So Brian and I took an incredible bike tour through Hoi An with a lovely Vietnamese guide named Vinh who ended up giving us a private tour because no one else signed up.

At one point we visited this very special Buddhist temple (pictures above) and he talked to us for a long time about what Buddhism means to him. He described the idea of this "absolute zero" in that each of us own absolutely nothing. Everything we experience or think we possess is completely borrowed, even our lives. Ownership does not exist, the only thing we possess completely is our soul. Broadening that spiritual outlook to our daily lives with each other in this global community, I feel absolutely the same way. No one "owns" any piece of this universe and what it provides for us, we are all guests sharing this beautiful and bountiful place together. We need to be respectful guests, tidy guests, and grateful guests. And we need to realize that we are not the only guests, there are millions and millions of other guests we need to be respectful of as well.

Our lives are not vacuums. We touch every other life on this planet by the decisions we make every day. There is so much still to learn about how to be the best guest, but I love that so many of us are really trying. I really believe we are.

But back to the title of this blog. I have had the good fortune to dedicate time almost every day of this trip to yoga and meditation. And it is changing me. And it is amazing how there are still so many ways to grow and learn and evolve as a human being even after living so many years already. And I feel like there are always new ways to bring more joy and more peace into our lives.

Friday, April 8, 2011

Hoi An, Vietnam

I am falling for Vietnam, and I think Hoi An is to blame. I am feeling more and more at home in this country as I meet more Vietnamese that smile at me, joke with me, put their arm over my shoulder, pat my back, laugh with me and spontaneously burst into song.

There is an easiness in Hoi An, a slower way of doing things maybe, more attention to detail and beauty, a peaceful quality.

Hoi An is for lovers. At night in the old town, only "primitive vehicles" are allowed and beautiful classical music is piped through light posts along the alleys and streets. There are no motorbikes to drown out the lovely music and the sounds of children laughing, adults talking passionately, or the sound of water lapping in the river gently.

The evening is illuminated by all types of silk lanterns.

I can't tell you how magical this is. It feels like being taken back in time, to a simpler, magical, idyllic time where beauty and romance are priority.

There are a smattering of street performers at night to please the tourists, and on this little stage when there aren't formal dance performances, traditional Vietnamese music plays and young children improvise themselves onstage, making up their own expressive dances together.

The French influence can be felt here in a number of ways, the architecture, some music, but mainly in the food. You find crusty baguettes for sale just around everywhere, and the quintessential Vietnamese sandwich is the Banh Mi, a taste sensation of pickled vegetables, liver pate, and all sorts of meats and herbs.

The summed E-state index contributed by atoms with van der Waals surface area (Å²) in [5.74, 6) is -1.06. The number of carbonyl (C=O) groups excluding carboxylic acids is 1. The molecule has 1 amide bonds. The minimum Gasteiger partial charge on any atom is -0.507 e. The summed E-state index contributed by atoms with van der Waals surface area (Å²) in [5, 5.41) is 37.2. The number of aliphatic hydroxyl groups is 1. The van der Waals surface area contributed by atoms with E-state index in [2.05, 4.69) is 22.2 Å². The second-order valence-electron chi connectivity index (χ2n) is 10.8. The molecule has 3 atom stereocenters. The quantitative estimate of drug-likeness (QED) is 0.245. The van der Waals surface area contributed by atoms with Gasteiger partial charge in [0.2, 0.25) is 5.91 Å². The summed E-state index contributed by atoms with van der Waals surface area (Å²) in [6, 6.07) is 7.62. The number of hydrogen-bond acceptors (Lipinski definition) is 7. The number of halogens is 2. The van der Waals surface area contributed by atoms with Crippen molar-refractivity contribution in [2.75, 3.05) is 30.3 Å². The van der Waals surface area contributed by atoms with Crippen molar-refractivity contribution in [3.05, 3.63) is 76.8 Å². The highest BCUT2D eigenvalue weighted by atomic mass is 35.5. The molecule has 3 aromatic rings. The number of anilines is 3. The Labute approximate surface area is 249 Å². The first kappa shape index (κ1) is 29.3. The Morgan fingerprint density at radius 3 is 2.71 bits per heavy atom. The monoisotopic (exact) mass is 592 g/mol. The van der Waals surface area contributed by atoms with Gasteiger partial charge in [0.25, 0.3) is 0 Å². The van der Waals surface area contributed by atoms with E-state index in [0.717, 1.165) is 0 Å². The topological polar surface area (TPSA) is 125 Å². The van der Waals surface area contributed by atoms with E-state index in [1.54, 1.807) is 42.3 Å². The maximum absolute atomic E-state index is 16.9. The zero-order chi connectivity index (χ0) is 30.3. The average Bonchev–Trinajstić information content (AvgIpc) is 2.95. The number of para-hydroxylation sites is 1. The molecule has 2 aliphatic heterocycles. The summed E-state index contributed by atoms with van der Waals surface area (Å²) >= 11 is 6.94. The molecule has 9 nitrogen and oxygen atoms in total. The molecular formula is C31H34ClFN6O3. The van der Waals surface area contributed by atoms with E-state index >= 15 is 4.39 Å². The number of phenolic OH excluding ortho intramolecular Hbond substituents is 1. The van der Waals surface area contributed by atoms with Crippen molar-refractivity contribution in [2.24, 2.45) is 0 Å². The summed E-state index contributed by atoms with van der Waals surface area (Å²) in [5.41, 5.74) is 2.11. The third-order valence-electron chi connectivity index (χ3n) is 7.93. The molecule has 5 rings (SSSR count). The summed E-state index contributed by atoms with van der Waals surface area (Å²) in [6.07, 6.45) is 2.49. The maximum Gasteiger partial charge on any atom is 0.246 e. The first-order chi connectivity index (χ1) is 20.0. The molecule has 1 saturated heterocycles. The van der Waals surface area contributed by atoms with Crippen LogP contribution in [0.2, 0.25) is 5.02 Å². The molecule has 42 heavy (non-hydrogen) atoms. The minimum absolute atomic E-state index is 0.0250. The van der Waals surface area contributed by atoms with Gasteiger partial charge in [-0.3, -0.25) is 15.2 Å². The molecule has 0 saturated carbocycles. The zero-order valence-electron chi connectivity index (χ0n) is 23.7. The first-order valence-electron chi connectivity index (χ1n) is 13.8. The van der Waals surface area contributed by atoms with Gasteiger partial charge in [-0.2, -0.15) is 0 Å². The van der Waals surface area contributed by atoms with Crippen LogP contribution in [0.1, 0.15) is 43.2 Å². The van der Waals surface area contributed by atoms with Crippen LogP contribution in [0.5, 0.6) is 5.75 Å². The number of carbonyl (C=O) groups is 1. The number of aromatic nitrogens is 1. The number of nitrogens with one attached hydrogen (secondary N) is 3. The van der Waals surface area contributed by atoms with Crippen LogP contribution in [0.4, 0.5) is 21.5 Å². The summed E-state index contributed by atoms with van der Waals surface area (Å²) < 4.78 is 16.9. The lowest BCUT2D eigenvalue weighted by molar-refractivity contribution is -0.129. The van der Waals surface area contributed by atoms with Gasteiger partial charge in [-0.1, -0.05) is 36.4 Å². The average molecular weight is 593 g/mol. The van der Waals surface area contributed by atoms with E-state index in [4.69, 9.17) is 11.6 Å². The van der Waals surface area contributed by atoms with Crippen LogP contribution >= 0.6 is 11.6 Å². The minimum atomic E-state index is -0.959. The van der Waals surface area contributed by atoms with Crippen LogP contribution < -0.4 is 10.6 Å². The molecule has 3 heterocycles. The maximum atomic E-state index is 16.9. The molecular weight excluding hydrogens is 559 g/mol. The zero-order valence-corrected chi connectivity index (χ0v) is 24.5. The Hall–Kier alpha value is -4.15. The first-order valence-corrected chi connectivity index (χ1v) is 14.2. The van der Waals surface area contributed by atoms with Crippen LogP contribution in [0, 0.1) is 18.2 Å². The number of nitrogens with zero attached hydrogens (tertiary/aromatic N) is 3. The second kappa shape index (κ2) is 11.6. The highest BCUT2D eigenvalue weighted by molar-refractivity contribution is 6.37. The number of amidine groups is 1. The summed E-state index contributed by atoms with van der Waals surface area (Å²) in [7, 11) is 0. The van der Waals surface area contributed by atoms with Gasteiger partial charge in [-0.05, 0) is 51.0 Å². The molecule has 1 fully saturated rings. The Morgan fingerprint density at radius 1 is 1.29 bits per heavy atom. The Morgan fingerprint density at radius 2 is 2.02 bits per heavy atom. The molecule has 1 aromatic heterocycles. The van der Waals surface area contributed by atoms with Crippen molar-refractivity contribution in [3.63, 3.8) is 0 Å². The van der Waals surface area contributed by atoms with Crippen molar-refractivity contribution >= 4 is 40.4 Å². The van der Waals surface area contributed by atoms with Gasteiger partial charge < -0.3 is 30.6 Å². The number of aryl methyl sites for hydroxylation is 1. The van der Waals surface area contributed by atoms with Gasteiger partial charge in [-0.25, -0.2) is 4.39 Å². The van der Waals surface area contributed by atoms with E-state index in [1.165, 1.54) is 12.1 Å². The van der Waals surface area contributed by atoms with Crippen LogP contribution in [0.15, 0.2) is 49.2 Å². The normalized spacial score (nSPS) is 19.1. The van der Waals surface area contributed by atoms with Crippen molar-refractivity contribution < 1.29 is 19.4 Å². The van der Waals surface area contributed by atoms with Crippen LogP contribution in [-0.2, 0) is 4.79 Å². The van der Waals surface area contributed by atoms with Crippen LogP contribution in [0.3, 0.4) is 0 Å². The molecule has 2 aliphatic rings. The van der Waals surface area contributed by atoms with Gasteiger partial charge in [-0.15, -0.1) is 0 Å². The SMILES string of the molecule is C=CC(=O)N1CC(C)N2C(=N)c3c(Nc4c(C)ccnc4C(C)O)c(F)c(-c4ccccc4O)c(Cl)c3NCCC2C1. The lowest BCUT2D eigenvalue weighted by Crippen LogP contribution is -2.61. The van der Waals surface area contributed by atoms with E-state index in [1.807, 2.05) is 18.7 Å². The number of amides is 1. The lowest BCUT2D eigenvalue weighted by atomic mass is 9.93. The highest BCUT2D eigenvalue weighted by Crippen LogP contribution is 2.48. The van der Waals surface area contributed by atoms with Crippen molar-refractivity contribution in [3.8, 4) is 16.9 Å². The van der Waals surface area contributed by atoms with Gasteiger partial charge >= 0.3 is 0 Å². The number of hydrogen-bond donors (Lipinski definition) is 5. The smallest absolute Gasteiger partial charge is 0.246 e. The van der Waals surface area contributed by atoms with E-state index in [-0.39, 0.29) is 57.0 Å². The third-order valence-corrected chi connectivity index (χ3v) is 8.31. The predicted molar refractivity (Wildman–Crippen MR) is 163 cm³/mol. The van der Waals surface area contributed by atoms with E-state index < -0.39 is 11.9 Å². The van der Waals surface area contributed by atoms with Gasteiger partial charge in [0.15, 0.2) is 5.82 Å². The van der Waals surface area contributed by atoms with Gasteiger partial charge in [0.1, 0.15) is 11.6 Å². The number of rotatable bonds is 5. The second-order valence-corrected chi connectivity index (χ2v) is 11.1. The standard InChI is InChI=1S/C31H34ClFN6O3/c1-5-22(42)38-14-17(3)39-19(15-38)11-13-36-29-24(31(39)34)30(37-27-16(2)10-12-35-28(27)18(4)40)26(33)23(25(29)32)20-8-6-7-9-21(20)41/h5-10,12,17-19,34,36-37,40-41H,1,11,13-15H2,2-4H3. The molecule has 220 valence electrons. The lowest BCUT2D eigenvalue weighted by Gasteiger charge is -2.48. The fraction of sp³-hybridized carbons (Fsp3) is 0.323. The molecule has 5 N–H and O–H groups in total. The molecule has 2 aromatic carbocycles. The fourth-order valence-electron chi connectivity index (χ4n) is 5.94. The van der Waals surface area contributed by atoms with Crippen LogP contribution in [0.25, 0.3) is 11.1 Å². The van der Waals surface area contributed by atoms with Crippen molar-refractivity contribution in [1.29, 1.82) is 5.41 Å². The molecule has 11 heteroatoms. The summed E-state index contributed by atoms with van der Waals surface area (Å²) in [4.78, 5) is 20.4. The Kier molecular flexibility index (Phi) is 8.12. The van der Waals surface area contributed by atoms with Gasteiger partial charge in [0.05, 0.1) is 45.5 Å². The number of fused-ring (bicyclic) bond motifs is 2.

This is Brian's favorite one in Hoi An. I haven't been eating meat for a while, but I hear from him they are amazing...

We came across this incredible shop in the old town the other day of all of these miniature ships of all sorts, from all periods of history. Pretty amazing.

I took a cooking class yesterday and it included a trip to the market. I am still seeing foods in Asia I have never seen before! It is exhilarating to start to understand the massive diversity of fruits, vegetables, fish, etc. that exists in this world.

I actually got to make home made rice paper for making fresh spring rolls. An interesting process, you puree rice that has been soaking a long time in a blender and then place a piece of cloth tightly over a pot of boiling water.

You spread a thin layer of of batter onto the cloth, cover it, and in one minute you have this!

And then this!

Another traditional food here that I have come to love is the Banh Xeo, which is a cripy pancake made with a rice batter with shrimp, bean sprouts and usually bits of pork.

The traditional way to eat this tasty thing is to wrap it with lettuces, fresh herbs like mint, basil, and cilantro in a rice paper wrap and dip in either a sweet chili sauce or a peanut sauce, yum!

Hoi An is known for its silk, particularly in its lanterns and in the large number of tailor made clothing shops around the city. The silk is made here and I was able to see a little bit of this process. It is amazing!

Silk worms are fed and kept for about 16 days. The worms eat eat eat and then they actually stop sleeping at one point. They then develop their pupa. This pupa is the key.

It is harvested and then soaked in water. At that point you can pull very easily these tiny tiny perfectly formed strands of silk. They then reel these filaments together to create one strand of raw silk and then these strands are wound to create skeins of silk that are then dyed any number of colors.

The skein below shows the natural color of silk once it has been spun.

The artistry here in Hoi An is pretty impressive. From the tailors to the painters to the lantern makers and chefs. I've decided that I can't pass up having some clothes tailor made for me out of beautiful linens and silks for a ridiculously low price, so I may be getting a pair of slacks made. I'll show you a picture once their done!